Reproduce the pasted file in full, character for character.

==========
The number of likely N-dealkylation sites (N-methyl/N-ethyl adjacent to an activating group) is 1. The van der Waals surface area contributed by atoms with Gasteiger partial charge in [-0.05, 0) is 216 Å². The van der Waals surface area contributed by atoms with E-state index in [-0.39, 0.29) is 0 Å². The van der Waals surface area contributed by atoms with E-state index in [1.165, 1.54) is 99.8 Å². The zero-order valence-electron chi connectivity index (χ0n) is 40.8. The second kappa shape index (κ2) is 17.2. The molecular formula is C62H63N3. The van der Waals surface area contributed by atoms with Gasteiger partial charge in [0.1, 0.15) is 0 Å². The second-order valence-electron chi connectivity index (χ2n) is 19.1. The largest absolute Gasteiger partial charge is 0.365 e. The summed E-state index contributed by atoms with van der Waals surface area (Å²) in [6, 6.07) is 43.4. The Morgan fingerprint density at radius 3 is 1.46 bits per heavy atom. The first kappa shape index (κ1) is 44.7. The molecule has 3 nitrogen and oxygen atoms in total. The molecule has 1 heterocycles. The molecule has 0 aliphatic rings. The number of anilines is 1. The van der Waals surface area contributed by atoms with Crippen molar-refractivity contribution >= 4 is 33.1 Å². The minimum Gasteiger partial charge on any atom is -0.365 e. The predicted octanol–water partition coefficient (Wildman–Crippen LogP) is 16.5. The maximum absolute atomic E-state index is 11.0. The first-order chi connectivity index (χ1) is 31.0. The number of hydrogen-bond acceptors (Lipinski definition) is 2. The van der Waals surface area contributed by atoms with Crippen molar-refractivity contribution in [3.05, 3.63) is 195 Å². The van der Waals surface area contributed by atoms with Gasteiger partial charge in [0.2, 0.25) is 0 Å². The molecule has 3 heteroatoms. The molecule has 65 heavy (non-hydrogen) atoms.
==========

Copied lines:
The number of likely N-dealkylation sites (N-methyl/N-ethyl adjacent to an activating group) is 1. The van der Waals surface area contributed by atoms with Gasteiger partial charge in [-0.05, 0) is 216 Å². The van der Waals surface area contributed by atoms with E-state index in [-0.39, 0.29) is 0 Å². The van der Waals surface area contributed by atoms with E-state index in [1.165, 1.54) is 99.8 Å². The zero-order valence-electron chi connectivity index (χ0n) is 40.8. The second kappa shape index (κ2) is 17.2. The molecular formula is C62H63N3. The van der Waals surface area contributed by atoms with Gasteiger partial charge in [0.1, 0.15) is 0 Å². The second-order valence-electron chi connectivity index (χ2n) is 19.1. The largest absolute Gasteiger partial charge is 0.365 e. The summed E-state index contributed by atoms with van der Waals surface area (Å²) in [6, 6.07) is 43.4. The Morgan fingerprint density at radius 3 is 1.46 bits per heavy atom. The first kappa shape index (κ1) is 44.7. The molecule has 3 nitrogen and oxygen atoms in total. The molecule has 1 heterocycles. The molecule has 0 aliphatic rings. The number of anilines is 1. The van der Waals surface area contributed by atoms with Crippen molar-refractivity contribution >= 4 is 33.1 Å². The minimum Gasteiger partial charge on any atom is -0.365 e. The predicted octanol–water partition coefficient (Wildman–Crippen LogP) is 16.5. The maximum absolute atomic E-state index is 11.0. The first-order chi connectivity index (χ1) is 31.0. The number of hydrogen-bond acceptors (Lipinski definition) is 2. The van der Waals surface area contributed by atoms with Crippen molar-refractivity contribution in [3.05, 3.63) is 195 Å². The van der Waals surface area contributed by atoms with Gasteiger partial charge in [0.2, 0.25) is 0 Å². The molecule has 3 heteroatoms. The molecule has 65 heavy (non-hydrogen) atoms.